This is a case study for acute vestibular neuritis (VN) affecting the left superior vestibular nerve.
VN can affect both the superior and inferior vestibular nerves or just one. If a patient has superior nerve VN they are more likely to develop secondary benign paroxysmal positional vertigo (BPPV) than if both nerves are affected. Identifying this can help prepare the patient to be on the lookout for BPPV symptoms and know what to do if they occur. Superior, inferior or total vestibular neuritis can be eloquently identified using our test battery.
Video head impulse test (vHIT)
The vHIT is a nonintrusive, quick way of assessing horizontal semicircular canal (SCC) function. This test provides an objective measure of the vestibulo-ocular reflex in the horizontal canal plane. The horizontal SCC is innovated by the superior vestibular nerve and therefore we expect the response to be abolished by VN on the affected side.
Result interpretation: Head movement to the left is shown in blue, head movement to the right is red and green is eye movement. The right graph shows the green (eye movement) overlays the red (head movement to the right). This means that the eye is able to maintain gaze on a target by moving at the same speed in the opposite direction to the head.
On the left the green (eye movement) does not overlay the blue (head movement to the left). This means the eye is slipping off the target when the head is moved and a corrective saccade is being made back to the target after the head movement (red spikes). The eye movement is measured as gain. Normal gain is > 0.80 for this test. For this case the gain is 0.37 on the left consistent with left horizontal SCC dysfunction.
Vestibular evoked myogenic potentials (VEMPs)
VEMPs are an effective way to assess saccule and utricle function. They use sound or vibration pulses to activate the otolith organs. Stimulation of the vestibular system with air-conducted sound activates predominantly saccular afferents which is measured from the sternocleidomastoid muscles. The “cervical VEMP” (cVEMP) is thus a manifestation of the vestibulo-collic reflex. Bone-conducted vibration of the vestibular system activates a combination of saccular and utricular afferents, which is recorded from the extraocular muscles. These “ocular VEMPs” (oVEMPs) are a manifestation of the vestibulo-ocular reflex.
The utricle is innovated by the superior vestibular nerve and therefore we expect the response to be abolished by VN on the affected side.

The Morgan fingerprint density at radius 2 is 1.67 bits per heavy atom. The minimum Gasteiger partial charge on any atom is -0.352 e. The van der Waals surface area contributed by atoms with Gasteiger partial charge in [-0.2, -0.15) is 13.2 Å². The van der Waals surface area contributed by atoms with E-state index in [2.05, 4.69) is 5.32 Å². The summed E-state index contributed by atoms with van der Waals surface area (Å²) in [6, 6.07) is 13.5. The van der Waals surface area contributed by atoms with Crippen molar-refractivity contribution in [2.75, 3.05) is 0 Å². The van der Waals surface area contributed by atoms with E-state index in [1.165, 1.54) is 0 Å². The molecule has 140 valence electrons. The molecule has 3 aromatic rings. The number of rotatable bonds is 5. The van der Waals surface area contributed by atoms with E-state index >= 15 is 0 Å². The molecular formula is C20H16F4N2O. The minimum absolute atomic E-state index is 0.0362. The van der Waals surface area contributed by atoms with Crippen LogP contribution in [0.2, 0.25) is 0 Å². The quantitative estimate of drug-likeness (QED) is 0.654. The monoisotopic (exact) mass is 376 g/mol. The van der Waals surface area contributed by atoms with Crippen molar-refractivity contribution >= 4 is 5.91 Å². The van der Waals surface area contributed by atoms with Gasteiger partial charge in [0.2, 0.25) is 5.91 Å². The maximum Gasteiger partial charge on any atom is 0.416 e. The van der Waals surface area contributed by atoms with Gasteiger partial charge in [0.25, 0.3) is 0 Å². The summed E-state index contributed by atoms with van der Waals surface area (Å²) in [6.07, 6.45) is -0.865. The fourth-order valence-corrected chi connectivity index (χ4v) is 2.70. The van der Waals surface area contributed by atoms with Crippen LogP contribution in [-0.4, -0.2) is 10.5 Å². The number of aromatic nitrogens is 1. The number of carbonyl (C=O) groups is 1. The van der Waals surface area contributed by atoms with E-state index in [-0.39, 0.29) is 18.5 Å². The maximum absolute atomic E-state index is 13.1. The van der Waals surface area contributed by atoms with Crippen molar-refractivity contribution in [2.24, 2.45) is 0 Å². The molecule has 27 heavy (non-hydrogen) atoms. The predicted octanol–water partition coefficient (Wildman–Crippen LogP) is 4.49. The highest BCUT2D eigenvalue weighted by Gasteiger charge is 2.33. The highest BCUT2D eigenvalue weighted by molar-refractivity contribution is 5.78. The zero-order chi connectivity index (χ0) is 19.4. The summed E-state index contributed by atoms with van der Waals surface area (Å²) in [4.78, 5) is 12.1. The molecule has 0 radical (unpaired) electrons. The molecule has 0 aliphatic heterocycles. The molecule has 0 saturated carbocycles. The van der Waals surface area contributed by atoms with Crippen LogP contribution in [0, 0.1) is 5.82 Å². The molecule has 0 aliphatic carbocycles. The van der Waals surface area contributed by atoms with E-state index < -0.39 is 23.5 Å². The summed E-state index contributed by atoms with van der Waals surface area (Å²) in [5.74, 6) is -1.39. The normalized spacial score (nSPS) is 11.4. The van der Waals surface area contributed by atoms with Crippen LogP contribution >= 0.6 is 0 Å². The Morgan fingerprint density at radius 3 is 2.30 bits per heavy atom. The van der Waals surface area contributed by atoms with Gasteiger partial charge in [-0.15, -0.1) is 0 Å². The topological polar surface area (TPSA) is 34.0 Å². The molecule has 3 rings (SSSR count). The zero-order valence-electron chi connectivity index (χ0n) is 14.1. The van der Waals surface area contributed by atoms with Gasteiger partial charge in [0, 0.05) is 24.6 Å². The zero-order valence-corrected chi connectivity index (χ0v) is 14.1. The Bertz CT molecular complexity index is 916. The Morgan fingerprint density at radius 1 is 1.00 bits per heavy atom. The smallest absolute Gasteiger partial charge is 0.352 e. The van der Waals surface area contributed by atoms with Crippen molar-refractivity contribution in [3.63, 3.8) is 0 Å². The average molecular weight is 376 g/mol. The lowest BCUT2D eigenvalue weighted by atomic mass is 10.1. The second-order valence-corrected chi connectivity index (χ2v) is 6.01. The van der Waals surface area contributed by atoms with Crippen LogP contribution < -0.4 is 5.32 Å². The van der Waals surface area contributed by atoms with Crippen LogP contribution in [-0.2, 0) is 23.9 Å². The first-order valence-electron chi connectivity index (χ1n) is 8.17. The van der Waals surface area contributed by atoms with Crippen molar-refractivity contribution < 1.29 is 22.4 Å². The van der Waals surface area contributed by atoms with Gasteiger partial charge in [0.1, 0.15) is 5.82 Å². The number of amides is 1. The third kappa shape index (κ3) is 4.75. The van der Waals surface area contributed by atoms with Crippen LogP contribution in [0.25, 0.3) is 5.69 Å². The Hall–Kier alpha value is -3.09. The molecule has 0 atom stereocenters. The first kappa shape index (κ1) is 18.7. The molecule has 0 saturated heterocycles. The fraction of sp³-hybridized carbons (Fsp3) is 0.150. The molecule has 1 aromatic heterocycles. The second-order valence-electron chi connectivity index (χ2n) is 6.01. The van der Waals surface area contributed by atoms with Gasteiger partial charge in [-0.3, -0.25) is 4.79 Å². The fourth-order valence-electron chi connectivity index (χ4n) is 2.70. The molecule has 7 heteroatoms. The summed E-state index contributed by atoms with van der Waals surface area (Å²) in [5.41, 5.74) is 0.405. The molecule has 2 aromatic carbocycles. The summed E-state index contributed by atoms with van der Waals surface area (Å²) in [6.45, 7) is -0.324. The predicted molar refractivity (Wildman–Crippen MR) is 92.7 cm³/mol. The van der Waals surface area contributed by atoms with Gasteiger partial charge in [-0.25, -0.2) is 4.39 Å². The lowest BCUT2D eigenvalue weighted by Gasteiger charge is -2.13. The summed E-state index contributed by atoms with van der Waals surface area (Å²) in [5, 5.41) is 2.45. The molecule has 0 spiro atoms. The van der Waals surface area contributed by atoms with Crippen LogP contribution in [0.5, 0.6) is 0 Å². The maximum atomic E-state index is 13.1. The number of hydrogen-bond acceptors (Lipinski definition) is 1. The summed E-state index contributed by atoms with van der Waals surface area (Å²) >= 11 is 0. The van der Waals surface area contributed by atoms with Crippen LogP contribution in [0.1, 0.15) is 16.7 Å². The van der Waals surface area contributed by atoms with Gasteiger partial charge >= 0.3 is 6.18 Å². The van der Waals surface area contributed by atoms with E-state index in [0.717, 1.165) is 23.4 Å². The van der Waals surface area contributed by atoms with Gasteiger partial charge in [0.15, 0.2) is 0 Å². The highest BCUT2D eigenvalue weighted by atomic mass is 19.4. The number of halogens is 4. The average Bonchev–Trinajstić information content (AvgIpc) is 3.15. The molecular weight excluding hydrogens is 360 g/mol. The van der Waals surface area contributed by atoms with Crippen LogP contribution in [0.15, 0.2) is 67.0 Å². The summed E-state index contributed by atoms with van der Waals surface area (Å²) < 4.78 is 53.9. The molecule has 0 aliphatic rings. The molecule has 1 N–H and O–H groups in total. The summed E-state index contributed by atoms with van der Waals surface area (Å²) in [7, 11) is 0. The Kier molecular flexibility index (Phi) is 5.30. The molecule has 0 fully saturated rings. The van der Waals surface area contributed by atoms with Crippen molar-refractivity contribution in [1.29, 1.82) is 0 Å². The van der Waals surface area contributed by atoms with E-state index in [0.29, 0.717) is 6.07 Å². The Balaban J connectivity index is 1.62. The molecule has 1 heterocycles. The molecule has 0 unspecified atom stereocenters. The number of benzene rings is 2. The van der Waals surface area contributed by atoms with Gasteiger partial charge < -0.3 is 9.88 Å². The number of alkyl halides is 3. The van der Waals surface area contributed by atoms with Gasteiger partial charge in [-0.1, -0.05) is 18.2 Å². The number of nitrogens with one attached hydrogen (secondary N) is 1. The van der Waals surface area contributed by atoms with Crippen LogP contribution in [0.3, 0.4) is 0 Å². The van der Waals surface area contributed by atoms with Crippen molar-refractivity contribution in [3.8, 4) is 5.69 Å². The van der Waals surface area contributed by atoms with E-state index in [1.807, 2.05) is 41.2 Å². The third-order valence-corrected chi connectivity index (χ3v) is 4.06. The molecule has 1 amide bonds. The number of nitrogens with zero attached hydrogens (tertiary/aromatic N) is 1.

The graph is blue which means the responses were recorded in the left channel. Up the top you see LI which means ipsilateral – the responses were recorded from under the left eye. The next is LC which means contralateral – the responses were recorded from under the right eye.
However, this is a crossed response, therefore the left eye (LI) is recording the response from the right utricle and vice versa. No response is recorded from under the right eye (LC) which is consistent with left utricle dysfunction.
The saccule is innovated by the inferior vestibular nerve, therefore we do not expect there to be an absent response for superior nerve VN.
On the graph you can see equal responses for the left (blue) and right (red). For this test, a significant interaural asymmetry is > 40%. If we see this, we like to confirm this asymmetry by performing bone-conduction cVEMPs. We will also do a bone-condition cVEMP if air-conduction responses are absent (common in our older patients).
We record ocular motor function tests and positional testing with an infrared camera. Below is an example of gaze testing to the centre. This first 20 seconds is with visual fixation where the patient focuses on a dot in front of them. The next 20 seconds is without visual fixation, where a cover is placed over the goggles.
In this example of left-sided superior nerve VN, there is spontaneous right beating nystagmus which is consistent with an acute left vestibular dysfunction. There is also spontaneous up beating nystagmus which raises the suspicion of central pathology. However in this case it is related to the anterior and posterior SCCs. The left anterior SCC (innovated by the superior vestibular nerve) is dysfunctional while the left posterior SCC (innovated by the inferior vestibular nerve) is persevered. These canals are in the vertical plane and the dysfunction of the left anterior SCC is creating an imbalance that shows up as up beating nystagmus.
Conversely acute inferior nerve VN would show a down beating nystagmus without visual fixation. Gaze testing is also performed with the eyes 30 degrees to the left and right. For this patient nystagmus was present in all three conditions which is called a tertiary nystagmus.
Audiometry and Auditory Brainstem Response
In VN the auditory nerve is not affected and therefore audiometric and ABR results will be normal or consistent with expected age-related loss.